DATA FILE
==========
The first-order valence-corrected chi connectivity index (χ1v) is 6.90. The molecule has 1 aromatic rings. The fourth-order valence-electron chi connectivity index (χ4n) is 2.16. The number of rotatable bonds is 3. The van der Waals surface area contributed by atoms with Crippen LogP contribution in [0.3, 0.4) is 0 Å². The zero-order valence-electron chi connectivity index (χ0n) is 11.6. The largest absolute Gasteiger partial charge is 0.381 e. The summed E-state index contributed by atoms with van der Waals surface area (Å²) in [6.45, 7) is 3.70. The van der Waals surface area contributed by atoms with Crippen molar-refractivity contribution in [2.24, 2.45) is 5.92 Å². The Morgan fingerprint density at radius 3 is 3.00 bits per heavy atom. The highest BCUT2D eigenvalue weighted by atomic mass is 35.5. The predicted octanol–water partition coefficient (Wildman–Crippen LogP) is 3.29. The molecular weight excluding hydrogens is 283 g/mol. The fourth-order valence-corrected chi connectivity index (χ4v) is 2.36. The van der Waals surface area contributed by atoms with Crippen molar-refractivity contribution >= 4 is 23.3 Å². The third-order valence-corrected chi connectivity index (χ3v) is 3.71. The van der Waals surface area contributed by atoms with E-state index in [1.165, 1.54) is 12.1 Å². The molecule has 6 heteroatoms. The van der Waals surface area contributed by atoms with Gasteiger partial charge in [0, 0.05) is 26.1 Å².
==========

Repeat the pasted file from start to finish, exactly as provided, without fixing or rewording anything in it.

The first-order valence-corrected chi connectivity index (χ1v) is 6.90. The molecule has 1 aromatic rings. The fourth-order valence-electron chi connectivity index (χ4n) is 2.16. The number of rotatable bonds is 3. The van der Waals surface area contributed by atoms with Crippen LogP contribution in [0.3, 0.4) is 0 Å². The zero-order valence-electron chi connectivity index (χ0n) is 11.6. The largest absolute Gasteiger partial charge is 0.381 e. The summed E-state index contributed by atoms with van der Waals surface area (Å²) in [6.45, 7) is 3.70. The van der Waals surface area contributed by atoms with Crippen molar-refractivity contribution in [2.24, 2.45) is 5.92 Å². The Morgan fingerprint density at radius 3 is 3.00 bits per heavy atom. The highest BCUT2D eigenvalue weighted by atomic mass is 35.5. The predicted octanol–water partition coefficient (Wildman–Crippen LogP) is 3.29. The molecular weight excluding hydrogens is 283 g/mol. The fourth-order valence-corrected chi connectivity index (χ4v) is 2.36. The van der Waals surface area contributed by atoms with Crippen molar-refractivity contribution >= 4 is 23.3 Å². The third-order valence-corrected chi connectivity index (χ3v) is 3.71. The van der Waals surface area contributed by atoms with E-state index in [1.165, 1.54) is 12.1 Å². The molecule has 6 heteroatoms. The van der Waals surface area contributed by atoms with Gasteiger partial charge in [0, 0.05) is 26.1 Å².